From here Knoxville is only 45 miles away but the sun is getting low on the horizon. I check my GPS and it tells me sunset is about 8:07 PM and there is no moon tonight. The calculator tells me I should reach downtown Knoxville at 8:30. I say it again, I really hate running in the dark but there are clear skies so I should have 15 or 20 minutes of twilight. Hopefully that's enough.
The wind is laying low by now and the water becomes motionless in response. It doesn't take long before I start noticing the homes along the shoreline. They are magnificent! Each time I see one that I think is the most impressive just a couple of tenths of a mile more yields another that surpass it. And I am not talking about just a few homes - there are dozen after dozen of them. Until now Lake of the Ozarks has had the most impressive homes I have ever seen on a shoreline but it is no competition for the dwellings on Ft. Loudon Lake.
By now the sun has set and with the twilight dimming it is becoming difficult to spot any small debris that may be floating downstream. Fortunately, the lights of downtown are coming in to view. As I approach there is a nine barge tow coming my way. The river is a little narrow here but still there is room to pass with no problem. As I cross the small wake it is producing I realize that this is the first commercial traffic I have seen in the entire 253 miles I have covered today.
At mile marker 647 I find myself in downtown Knoxville. It doesn't have the impressive skyline like Nashville or the charm of Chattanooga but it is a welcome sight nonetheless. On my port, setting right on the water, I find the target of tonight's mission - Calhoun's Restaurant. Their courtesy dock has two other boats moored but they look like permanent residents not transient like me. I secure Therapy and notice a sign that states boaters should ask management for permission to stay the night and I make a mental note to do so. I walk up the flight of stairs and then go around to the front of the building and enter the restaurant. Seating is immediate and the meal quite satisfactory. The photo below is the restaurant.
After the meal I realize I am fairly well beat. Normally I would go for a walk and check out the downtown area but last night was a short and the day has been long. I decide to return to Therapy and just relax. Normally I just read a book I but this trip I decided to go high tech. I had borrowed my son's laptop and a few DVD from his collection so I settled in to watch "Patriot" (Mel Gibson gets very, very mad!). Who says yachts have to be big! Here I sit onboard, in the salon, watching the entertainment center, sipping bottled water. Well, maybe it is a bit of an exaggeration but you get the idea. An hour and I half later Mel saves the country and I decide its time to call it a night.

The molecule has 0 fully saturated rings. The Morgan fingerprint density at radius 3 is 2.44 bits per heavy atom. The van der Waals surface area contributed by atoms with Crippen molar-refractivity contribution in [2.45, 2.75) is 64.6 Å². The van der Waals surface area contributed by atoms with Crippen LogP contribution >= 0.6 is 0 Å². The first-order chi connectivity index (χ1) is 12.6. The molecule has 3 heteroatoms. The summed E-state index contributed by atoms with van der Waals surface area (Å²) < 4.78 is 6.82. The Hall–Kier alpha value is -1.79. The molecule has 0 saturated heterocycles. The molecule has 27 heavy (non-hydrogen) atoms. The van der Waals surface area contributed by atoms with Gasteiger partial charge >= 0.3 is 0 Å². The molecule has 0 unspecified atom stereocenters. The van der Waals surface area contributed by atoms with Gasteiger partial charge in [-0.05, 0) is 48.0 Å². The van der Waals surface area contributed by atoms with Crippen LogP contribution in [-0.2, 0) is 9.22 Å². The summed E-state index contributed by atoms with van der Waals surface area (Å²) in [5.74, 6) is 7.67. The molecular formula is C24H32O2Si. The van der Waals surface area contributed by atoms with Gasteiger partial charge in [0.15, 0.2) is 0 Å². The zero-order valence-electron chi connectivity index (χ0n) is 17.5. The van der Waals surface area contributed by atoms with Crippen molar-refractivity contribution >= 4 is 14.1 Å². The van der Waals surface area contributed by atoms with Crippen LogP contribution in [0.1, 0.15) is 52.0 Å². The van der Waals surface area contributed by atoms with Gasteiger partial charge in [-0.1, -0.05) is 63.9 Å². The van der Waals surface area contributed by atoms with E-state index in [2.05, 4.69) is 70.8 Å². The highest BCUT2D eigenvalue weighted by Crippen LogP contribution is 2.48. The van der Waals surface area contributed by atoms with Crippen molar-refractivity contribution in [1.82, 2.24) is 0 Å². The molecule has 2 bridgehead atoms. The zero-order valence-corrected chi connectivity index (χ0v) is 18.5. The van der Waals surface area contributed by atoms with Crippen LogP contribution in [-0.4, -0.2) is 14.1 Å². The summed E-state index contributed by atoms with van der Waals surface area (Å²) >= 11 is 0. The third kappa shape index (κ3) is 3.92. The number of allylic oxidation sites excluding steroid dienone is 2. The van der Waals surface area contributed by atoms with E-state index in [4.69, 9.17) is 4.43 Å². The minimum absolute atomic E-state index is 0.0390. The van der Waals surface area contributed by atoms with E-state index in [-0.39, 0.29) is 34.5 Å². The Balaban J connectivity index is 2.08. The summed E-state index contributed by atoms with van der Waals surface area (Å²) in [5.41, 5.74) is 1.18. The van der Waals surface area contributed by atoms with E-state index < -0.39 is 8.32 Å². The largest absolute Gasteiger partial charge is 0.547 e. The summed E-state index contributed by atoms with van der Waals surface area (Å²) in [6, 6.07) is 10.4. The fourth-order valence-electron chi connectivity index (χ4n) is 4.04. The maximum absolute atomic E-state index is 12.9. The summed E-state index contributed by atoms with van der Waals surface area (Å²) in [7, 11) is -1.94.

In the morning I am awaken by the sound of an outboard and Therapy rocking from small wake. I look out the portlight and see another sculling team working the river. I check my watch and realize I have slept late, as it is 8:30. Calhoun's is not open for breakfast so I decide to get underway. At this point I am not yet at the end of the Tennessee River. That is about five miles upstream at the confluence of the Holston and French Broad Rivers. I head on east and pass the Volunteer Landing Marina.
A few minutes later I am at the headwater and drop of plane to enjoy in the moment. I am now 652 miles from where the Tennessee ends as it flows in to the Ohio River and have seen this river from one end to the other. I decide to try to idle up the Holston but it becomes shallow fairly quickly. I turn around and try the French Broad (I assume the name refers to its width not its gender, but it isn't very wide). I have adequate water but take it slow anyway. I notice a distance ahead is a good size dock. As I approach I realize that it is the Sea Ray boat factory. I notice beside a nice docking facility (water and power available) the offices sitting right on the riverbank have a beautiful view of a rock cliff just across the water. I continued up stream about a half-mile but it starts getting shallow. Far enough - it's time to head back as there are still other rivers I plan to explore today.